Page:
Elizabeth Warren is apologizing for listing herself as an American Indian on a Texas State Bar form. That happened in 1986.
Virginia Attorney General Mark Herring has admitted that he dressed up in blackface during a college party. That was in 1980.
Herring had called for the resignation of the governor, Ralph Northam, who apologized for a blackface photo on his yearbook page and for doing a blackface impersonation of Michael Jackson. That was in 1984.
Meanwhile, the state's lieutenant governor, Justin Fairfax, is denying that he once sexually assaulted a woman in an encounter that began with consensual kissing. That was in 2004.
That controversy carries echoes of the fierce debate over Brett Kavanaugh, who denied accusations of sexual misconduct by Christine Blasey Ford. That was said to have happened in 1982. (And in a twist of fate, Fairfax and his accuser, Vanessa Tyson, have hired the same law firms used by Kavanaugh and Ford.)
How on earth did we reach the point where American politics is consumed by allegations and admissions from decades ago?
Is there no statute of limitations, politically speaking, for mistakes that officeholders made, or are accused of making, when they were in high school, college or graduate school?
Are apologies for youthful stupidity or insensitivity all to be dismissed in today's cutthroat political environment?
And how does anyone justify the selective outrage in which most Democrats and most Republicans pounce on each other when ancient allegations surface, but grow reticent or silent when similar charges are made against one of their own?
Donald Trump went through a version of this in the campaign. The "Access Hollywood" tape on which he talked about grabbing women was recorded in 2005. The Stormy Daniels allegation involved a brief affair in 2006. (Of course, Trump's involvement in a hush money payment to Daniels, and allegedly to Karen McDougal, took place during the 2016 campaign.)
None of this is to minimize the importance of the allegations, especially those as serious as sexual assault. Of course candidates and elected officials have to be held accountable for their past.
In Kavanaugh's case, part of the national debate, beyond whether he or Ford was telling the truth, had to do with the fairness of excavating something that may have happened when he was a high school student at Georgetown Prep. The same went for accusations that he drank too much beer. Should that have outweighed the 35-year legal and judicial career he had built since then?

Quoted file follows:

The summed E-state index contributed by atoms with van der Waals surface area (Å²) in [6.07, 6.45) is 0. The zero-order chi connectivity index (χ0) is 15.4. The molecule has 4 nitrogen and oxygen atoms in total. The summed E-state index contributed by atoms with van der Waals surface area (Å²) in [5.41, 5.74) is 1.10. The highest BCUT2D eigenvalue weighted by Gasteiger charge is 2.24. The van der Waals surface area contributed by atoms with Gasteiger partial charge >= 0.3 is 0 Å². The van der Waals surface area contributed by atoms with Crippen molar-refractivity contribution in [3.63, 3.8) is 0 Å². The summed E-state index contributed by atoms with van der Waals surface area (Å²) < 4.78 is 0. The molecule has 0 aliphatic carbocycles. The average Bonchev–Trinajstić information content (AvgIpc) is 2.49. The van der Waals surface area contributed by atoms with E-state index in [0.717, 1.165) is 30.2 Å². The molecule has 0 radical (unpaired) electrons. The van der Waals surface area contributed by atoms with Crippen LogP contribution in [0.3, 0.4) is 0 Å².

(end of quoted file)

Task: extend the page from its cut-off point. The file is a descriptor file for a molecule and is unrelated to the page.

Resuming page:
The Fairfax case is slightly different because he acknowledges the sexual encounter with Tyson when he was 25, but insists it was consensual, even as she describes a traumatic and humiliating experience of forced oral sex. And Tyson, unlike Ford, has identified two people who she told about the allegation a year ago.
And it's certainly fair to observe that most Democrats, who demanded that women like Ford should be believed, are not embracing Tyson en masse.
For a white person to dress up in blackface, even in the early 1980s, is "despicable," as Northam says, even as he denies (after initially admitting) that he posed for a med school yearbook photo in either blackface or KKK garb.
But again, does that outweigh his long career in Virginia politics, which includes no accusations of racism? With The Washington Post and Richmond Times-Dispatch urging his resignation, would Northam have been better off just asking forgiveness for his offensive behavior at age 25? (Herring, the attorney general, was 19 when he used blackface to mimic a rapper.)
By the way, a report yesterday said state Senate majority leader Tommy Norment oversaw a Virginia Military Institute yearbook filled with racial slurs and blackface, back in 1968.
Warren should never have listed herself as Native American on college applications or legal forms, given that she was relying on mythical family tales. But does that invalidate her subsequent career as a consumer advocate and senator?
Inevitably, these controversies lead us to current behavior.
Warren blew it with her DNA test designed to show she had a tiny fraction of Indian blood, for which she's since apologized.
Fairfax stepped in it by quickly condemning Tyson's allegations as a smear, only issuing a statement saying she should be treated with respect after what he called her "painful" statement about crying and gagging.
Northam held a train-wreck news conference and changed his story, while Herring denounced the governor over something he had done himself.
For better or worse, we now live in an age of zero tolerance for any past mistake or indiscretion, no matter how many decades ago. And people who are weighing a run for public office or a high-level appointment have to consider that their career could end up in flames.